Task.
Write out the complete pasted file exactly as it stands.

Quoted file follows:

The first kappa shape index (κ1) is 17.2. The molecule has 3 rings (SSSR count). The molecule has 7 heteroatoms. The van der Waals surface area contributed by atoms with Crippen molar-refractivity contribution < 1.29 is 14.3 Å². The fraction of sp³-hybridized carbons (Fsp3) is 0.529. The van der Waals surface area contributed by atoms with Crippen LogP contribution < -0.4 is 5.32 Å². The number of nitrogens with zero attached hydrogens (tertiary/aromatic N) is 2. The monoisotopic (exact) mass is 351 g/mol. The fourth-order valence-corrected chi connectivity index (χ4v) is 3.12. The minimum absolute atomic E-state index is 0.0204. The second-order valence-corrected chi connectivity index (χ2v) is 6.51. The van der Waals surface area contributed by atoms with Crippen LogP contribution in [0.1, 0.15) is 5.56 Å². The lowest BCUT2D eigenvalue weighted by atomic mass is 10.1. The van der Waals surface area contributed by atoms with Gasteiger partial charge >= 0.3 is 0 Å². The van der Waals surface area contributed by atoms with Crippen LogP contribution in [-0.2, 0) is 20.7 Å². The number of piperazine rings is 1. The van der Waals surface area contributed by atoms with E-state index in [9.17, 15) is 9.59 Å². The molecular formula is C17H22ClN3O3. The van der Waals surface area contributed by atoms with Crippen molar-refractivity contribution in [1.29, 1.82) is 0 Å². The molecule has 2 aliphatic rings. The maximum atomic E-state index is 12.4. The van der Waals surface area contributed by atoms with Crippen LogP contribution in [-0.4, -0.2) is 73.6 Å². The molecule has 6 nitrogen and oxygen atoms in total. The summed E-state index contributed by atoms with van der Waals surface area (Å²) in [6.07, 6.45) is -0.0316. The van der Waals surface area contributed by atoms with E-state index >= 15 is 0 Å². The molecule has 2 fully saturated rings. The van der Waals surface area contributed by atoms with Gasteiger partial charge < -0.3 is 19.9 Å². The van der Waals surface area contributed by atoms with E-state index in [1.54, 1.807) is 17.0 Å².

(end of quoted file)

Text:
The first kappa shape index (κ1) is 17.2. The molecule has 3 rings (SSSR count). The molecule has 7 heteroatoms. The van der Waals surface area contributed by atoms with Crippen molar-refractivity contribution < 1.29 is 14.3 Å². The fraction of sp³-hybridized carbons (Fsp3) is 0.529. The van der Waals surface area contributed by atoms with Crippen LogP contribution < -0.4 is 5.32 Å². The number of nitrogens with zero attached hydrogens (tertiary/aromatic N) is 2. The monoisotopic (exact) mass is 351 g/mol. The fourth-order valence-corrected chi connectivity index (χ4v) is 3.12. The minimum absolute atomic E-state index is 0.0204. The second-order valence-corrected chi connectivity index (χ2v) is 6.51. The van der Waals surface area contributed by atoms with Crippen LogP contribution in [0.1, 0.15) is 5.56 Å². The lowest BCUT2D eigenvalue weighted by atomic mass is 10.1. The van der Waals surface area contributed by atoms with Gasteiger partial charge >= 0.3 is 0 Å². The van der Waals surface area contributed by atoms with Crippen LogP contribution in [-0.2, 0) is 20.7 Å². The number of piperazine rings is 1. The van der Waals surface area contributed by atoms with E-state index in [9.17, 15) is 9.59 Å². The molecular formula is C17H22ClN3O3. The van der Waals surface area contributed by atoms with Crippen molar-refractivity contribution in [1.29, 1.82) is 0 Å². The molecule has 2 aliphatic rings. The maximum atomic E-state index is 12.4. The van der Waals surface area contributed by atoms with Crippen LogP contribution in [-0.4, -0.2) is 73.6 Å². The molecule has 6 nitrogen and oxygen atoms in total. The summed E-state index contributed by atoms with van der Waals surface area (Å²) in [6.07, 6.45) is -0.0316. The van der Waals surface area contributed by atoms with E-state index >= 15 is 0 Å². The molecule has 2 fully saturated rings. The van der Waals surface area contributed by atoms with Gasteiger partial charge < -0.3 is 19.9 Å². The van der Waals surface area contributed by atoms with E-state index in [1.54, 1.807) is 17.0 Å².